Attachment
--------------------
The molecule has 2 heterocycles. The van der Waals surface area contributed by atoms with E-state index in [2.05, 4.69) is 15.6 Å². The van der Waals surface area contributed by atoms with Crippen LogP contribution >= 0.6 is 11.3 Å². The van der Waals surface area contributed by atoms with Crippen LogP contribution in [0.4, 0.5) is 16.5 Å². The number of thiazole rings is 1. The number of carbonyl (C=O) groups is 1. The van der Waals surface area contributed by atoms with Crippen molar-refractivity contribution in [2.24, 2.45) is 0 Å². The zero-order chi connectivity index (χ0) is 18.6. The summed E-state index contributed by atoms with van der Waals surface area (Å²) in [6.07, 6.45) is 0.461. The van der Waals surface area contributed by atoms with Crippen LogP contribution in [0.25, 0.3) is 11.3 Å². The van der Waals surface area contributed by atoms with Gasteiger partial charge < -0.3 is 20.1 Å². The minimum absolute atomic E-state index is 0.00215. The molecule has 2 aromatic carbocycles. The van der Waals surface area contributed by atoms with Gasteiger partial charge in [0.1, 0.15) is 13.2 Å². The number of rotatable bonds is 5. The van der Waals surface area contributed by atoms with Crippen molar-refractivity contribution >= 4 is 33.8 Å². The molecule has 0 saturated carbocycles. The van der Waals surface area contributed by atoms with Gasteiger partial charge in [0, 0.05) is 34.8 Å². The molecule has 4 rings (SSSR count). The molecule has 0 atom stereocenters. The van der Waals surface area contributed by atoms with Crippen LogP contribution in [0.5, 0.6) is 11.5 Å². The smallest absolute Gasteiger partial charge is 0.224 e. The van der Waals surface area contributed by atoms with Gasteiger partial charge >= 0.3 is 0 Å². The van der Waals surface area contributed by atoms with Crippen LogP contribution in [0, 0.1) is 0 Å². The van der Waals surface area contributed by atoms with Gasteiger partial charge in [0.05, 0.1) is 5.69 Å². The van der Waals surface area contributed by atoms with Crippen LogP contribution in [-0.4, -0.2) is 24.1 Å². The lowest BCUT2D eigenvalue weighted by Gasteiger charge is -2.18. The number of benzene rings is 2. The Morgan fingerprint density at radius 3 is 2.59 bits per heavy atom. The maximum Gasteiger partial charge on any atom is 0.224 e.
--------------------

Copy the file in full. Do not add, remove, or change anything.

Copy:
The molecule has 2 heterocycles. The van der Waals surface area contributed by atoms with E-state index in [2.05, 4.69) is 15.6 Å². The van der Waals surface area contributed by atoms with Crippen LogP contribution >= 0.6 is 11.3 Å². The van der Waals surface area contributed by atoms with Crippen LogP contribution in [0.4, 0.5) is 16.5 Å². The number of thiazole rings is 1. The number of carbonyl (C=O) groups is 1. The van der Waals surface area contributed by atoms with Crippen molar-refractivity contribution in [2.24, 2.45) is 0 Å². The zero-order chi connectivity index (χ0) is 18.6. The summed E-state index contributed by atoms with van der Waals surface area (Å²) in [6.07, 6.45) is 0.461. The van der Waals surface area contributed by atoms with Crippen LogP contribution in [0.25, 0.3) is 11.3 Å². The van der Waals surface area contributed by atoms with Gasteiger partial charge < -0.3 is 20.1 Å². The minimum absolute atomic E-state index is 0.00215. The molecule has 2 aromatic carbocycles. The van der Waals surface area contributed by atoms with Gasteiger partial charge in [0.1, 0.15) is 13.2 Å². The number of rotatable bonds is 5. The van der Waals surface area contributed by atoms with Crippen molar-refractivity contribution >= 4 is 33.8 Å². The molecule has 0 saturated carbocycles. The van der Waals surface area contributed by atoms with Gasteiger partial charge in [0, 0.05) is 34.8 Å². The molecule has 4 rings (SSSR count). The molecule has 0 atom stereocenters. The van der Waals surface area contributed by atoms with Crippen LogP contribution in [0.5, 0.6) is 11.5 Å². The smallest absolute Gasteiger partial charge is 0.224 e. The van der Waals surface area contributed by atoms with Gasteiger partial charge >= 0.3 is 0 Å². The van der Waals surface area contributed by atoms with Crippen LogP contribution in [0, 0.1) is 0 Å². The van der Waals surface area contributed by atoms with Gasteiger partial charge in [0.05, 0.1) is 5.69 Å². The van der Waals surface area contributed by atoms with Crippen LogP contribution in [-0.4, -0.2) is 24.1 Å². The lowest BCUT2D eigenvalue weighted by Gasteiger charge is -2.18. The number of benzene rings is 2. The Morgan fingerprint density at radius 3 is 2.59 bits per heavy atom. The maximum Gasteiger partial charge on any atom is 0.224 e.